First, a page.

An irrevocable inter vivos trust (IRT) is a trust created during the settlor’s lifetime, over which settlor retains no power to alter, amend or revoke. Although RLT’s typically become irrevocable on the settlor’s death, they are not called irrevocable trusts. Trusts that are irrevocable from inception are set up for different reasons than a typical RLT. IRTs may be permanently irrevocable, or irrevocable for a specified period of time.
IRTs are useful for a number of purposes because they make possible the removal of property from the estate of the settlor without allowing the beneficiaries to control the property. When an IRT is used in lieu of an outright gift, the settlor can place conditions on any distribution. An IRT can be used to manage property for a beneficiary that is not able, and it can be used to influence behavior of the beneficiary. An IRT avoids probate, but so does an RLT so an IRT is not used primarily for probate avoidance.
The vast majority of the many types of IRTs are designed to save taxes. IRTs may reduce estate tax by removing assets from the estate. IRTs may shift income taxes to beneficiaries in a lower bracket, or they may be drafted in such a way that the settlor remains on the hook for income tax, reducing the size of the estate even further. IRTs may even avoid gift tax if drafted properly. Oftentimes, the tax-saving purpose of the IRT is combined with another purpose such as charitable giving.
Another frequent goal of IRTs is to protect assets from creditors. Under Prob. Code § 18200, irrevocable trusts are not subject to the claims of creditors. Under Prob. Code § 19001, upon death only the portion of the deceased settlor’s estate that was subject to the settlor’s power of revocation is subject to claims of the creditors of the deceased settlor’s estate or expenses of administration.
IRTs are now being used in the area of gun trusts, sometimes for asset protection as firearm collections can be quite valuable, but more recently they are being used to avoid confiscation of firearms by the government. Trusts are not entities and will not avoid application of state transfer laws, but trusts ARE entities under the National Firearms Act (NFA). Recent attempts to broaden that Act to include many common firearms as Title II firearms requiring a federal tax stamp from ATF prior to transfer, have encouraged some to look at an irrevocable gun trust (irrevocable from inception) as a way to maintain firearms for the enjoyment and training of future generations. Making the transfer and paying the tax now to an irrevocable gun trust with dynasty provisions would obviate the need for later transfers. An RLT can also be drafted with dynasty provisions and a tax can be paid at that point, but only an IRT avoids the risk of a confiscatory tax increase between now and death. Furthermore, any non-NFA firearms transferred to the IRT now would probably be “grandfathered” (allowed to avoid payment of the tax) under any future legislation passed requiring them to be registered under the NFA.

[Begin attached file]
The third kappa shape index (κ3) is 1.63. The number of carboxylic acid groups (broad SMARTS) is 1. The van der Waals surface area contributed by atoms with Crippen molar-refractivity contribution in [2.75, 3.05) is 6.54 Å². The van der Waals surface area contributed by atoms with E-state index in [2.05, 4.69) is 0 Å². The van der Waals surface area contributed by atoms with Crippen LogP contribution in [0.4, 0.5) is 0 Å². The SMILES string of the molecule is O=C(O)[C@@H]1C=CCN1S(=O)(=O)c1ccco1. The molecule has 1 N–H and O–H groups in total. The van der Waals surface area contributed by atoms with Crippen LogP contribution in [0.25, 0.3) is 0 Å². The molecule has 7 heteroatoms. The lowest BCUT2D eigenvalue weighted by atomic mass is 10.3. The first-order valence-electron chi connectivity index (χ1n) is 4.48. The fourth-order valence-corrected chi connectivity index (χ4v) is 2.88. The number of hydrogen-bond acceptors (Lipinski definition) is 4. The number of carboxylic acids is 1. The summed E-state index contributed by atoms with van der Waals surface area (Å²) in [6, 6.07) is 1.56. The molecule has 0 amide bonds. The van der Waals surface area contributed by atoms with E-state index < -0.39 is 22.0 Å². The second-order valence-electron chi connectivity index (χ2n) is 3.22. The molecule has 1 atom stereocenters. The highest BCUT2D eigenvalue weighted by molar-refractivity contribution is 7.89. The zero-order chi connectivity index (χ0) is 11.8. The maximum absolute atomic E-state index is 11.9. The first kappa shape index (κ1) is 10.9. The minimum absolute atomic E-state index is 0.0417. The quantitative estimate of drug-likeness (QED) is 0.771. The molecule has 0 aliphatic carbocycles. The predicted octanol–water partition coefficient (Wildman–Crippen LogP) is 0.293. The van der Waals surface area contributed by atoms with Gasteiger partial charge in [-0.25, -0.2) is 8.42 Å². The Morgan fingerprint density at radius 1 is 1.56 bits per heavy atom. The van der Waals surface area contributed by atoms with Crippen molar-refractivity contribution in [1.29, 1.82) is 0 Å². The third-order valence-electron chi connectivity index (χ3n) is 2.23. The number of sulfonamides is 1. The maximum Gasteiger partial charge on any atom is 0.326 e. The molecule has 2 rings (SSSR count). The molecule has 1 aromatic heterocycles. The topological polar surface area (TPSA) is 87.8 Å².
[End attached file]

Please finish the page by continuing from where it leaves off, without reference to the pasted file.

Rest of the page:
The trustee of an irrevocable trust must be chosen carefully, considering possible tax consequences. The settlor should generally not have any powers that would cause the trust to be taxed as a grantor trust, with settlor liable for income tax, unless the trust is intended to be defective in that regard. A tax-sensitive trustee should generally not have discretionary powers over trust property. The settlor can be trustee if the trust instrument requires all current income to be distributed to one beneficiary. However, if there are multiple beneficiaries and the settlor or the settlor’s spouse retains power to sprinkle income among the beneficiaries, this will cause problems under income tax, estate tax, and even gift tax rules. An independent trustee can be given broader discretion. The beneficiary can serve as trustee of its own trust, in circumstances where that is appropriate, and can even be sole trustee of a sprinkling trust benefiting others as well, but to avoid estate inclusion the discretion should be limited to a certain ascertainable standard.
There is a way to qualify gifts to an IRT, even where the instrument does not require all in come to be distributed to the beneficiary on a current basis, using “Crummey” powers. The “Basic Tax Planning” section of this manual discusses these and other tax topics in more detail.